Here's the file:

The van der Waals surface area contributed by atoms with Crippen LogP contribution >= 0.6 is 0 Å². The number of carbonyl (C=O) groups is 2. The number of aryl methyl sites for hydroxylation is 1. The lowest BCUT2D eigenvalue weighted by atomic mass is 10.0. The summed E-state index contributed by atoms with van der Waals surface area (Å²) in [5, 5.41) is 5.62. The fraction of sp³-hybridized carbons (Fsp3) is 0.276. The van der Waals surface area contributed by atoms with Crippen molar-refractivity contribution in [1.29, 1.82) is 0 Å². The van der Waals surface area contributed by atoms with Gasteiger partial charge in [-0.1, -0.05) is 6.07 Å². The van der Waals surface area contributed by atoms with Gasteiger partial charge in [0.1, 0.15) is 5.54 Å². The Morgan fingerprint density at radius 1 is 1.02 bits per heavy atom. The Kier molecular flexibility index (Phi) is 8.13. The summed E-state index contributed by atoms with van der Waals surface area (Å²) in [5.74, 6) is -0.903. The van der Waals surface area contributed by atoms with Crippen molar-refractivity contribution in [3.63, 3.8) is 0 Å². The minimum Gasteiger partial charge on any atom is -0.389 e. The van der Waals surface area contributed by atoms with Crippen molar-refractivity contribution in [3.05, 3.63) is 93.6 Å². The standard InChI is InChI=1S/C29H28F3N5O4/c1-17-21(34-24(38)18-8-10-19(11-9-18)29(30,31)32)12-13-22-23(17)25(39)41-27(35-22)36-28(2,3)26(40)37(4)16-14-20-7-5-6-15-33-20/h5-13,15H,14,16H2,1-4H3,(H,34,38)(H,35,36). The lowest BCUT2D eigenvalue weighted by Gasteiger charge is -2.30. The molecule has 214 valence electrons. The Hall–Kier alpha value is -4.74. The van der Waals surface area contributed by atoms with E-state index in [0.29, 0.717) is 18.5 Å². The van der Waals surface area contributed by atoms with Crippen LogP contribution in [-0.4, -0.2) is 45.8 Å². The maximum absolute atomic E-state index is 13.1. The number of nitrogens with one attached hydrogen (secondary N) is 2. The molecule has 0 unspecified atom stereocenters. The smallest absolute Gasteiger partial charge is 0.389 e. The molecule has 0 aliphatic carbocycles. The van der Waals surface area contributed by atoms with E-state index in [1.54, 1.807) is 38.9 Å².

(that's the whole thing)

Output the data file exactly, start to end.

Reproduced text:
The van der Waals surface area contributed by atoms with Crippen LogP contribution >= 0.6 is 0 Å². The number of carbonyl (C=O) groups is 2. The number of aryl methyl sites for hydroxylation is 1. The lowest BCUT2D eigenvalue weighted by atomic mass is 10.0. The summed E-state index contributed by atoms with van der Waals surface area (Å²) in [5, 5.41) is 5.62. The fraction of sp³-hybridized carbons (Fsp3) is 0.276. The van der Waals surface area contributed by atoms with Crippen molar-refractivity contribution in [1.29, 1.82) is 0 Å². The van der Waals surface area contributed by atoms with Gasteiger partial charge in [-0.1, -0.05) is 6.07 Å². The van der Waals surface area contributed by atoms with Gasteiger partial charge in [0.1, 0.15) is 5.54 Å². The Morgan fingerprint density at radius 1 is 1.02 bits per heavy atom. The Kier molecular flexibility index (Phi) is 8.13. The summed E-state index contributed by atoms with van der Waals surface area (Å²) in [5.74, 6) is -0.903. The van der Waals surface area contributed by atoms with Crippen molar-refractivity contribution in [3.63, 3.8) is 0 Å². The minimum Gasteiger partial charge on any atom is -0.389 e. The van der Waals surface area contributed by atoms with Crippen molar-refractivity contribution in [3.05, 3.63) is 93.6 Å². The standard InChI is InChI=1S/C29H28F3N5O4/c1-17-21(34-24(38)18-8-10-19(11-9-18)29(30,31)32)12-13-22-23(17)25(39)41-27(35-22)36-28(2,3)26(40)37(4)16-14-20-7-5-6-15-33-20/h5-13,15H,14,16H2,1-4H3,(H,34,38)(H,35,36). The lowest BCUT2D eigenvalue weighted by Gasteiger charge is -2.30. The molecule has 214 valence electrons. The Hall–Kier alpha value is -4.74. The van der Waals surface area contributed by atoms with E-state index in [0.29, 0.717) is 18.5 Å². The van der Waals surface area contributed by atoms with Crippen LogP contribution in [-0.4, -0.2) is 45.8 Å². The maximum absolute atomic E-state index is 13.1. The number of nitrogens with one attached hydrogen (secondary N) is 2. The molecule has 0 unspecified atom stereocenters. The smallest absolute Gasteiger partial charge is 0.389 e. The molecule has 0 aliphatic carbocycles. The van der Waals surface area contributed by atoms with E-state index in [1.54, 1.807) is 38.9 Å².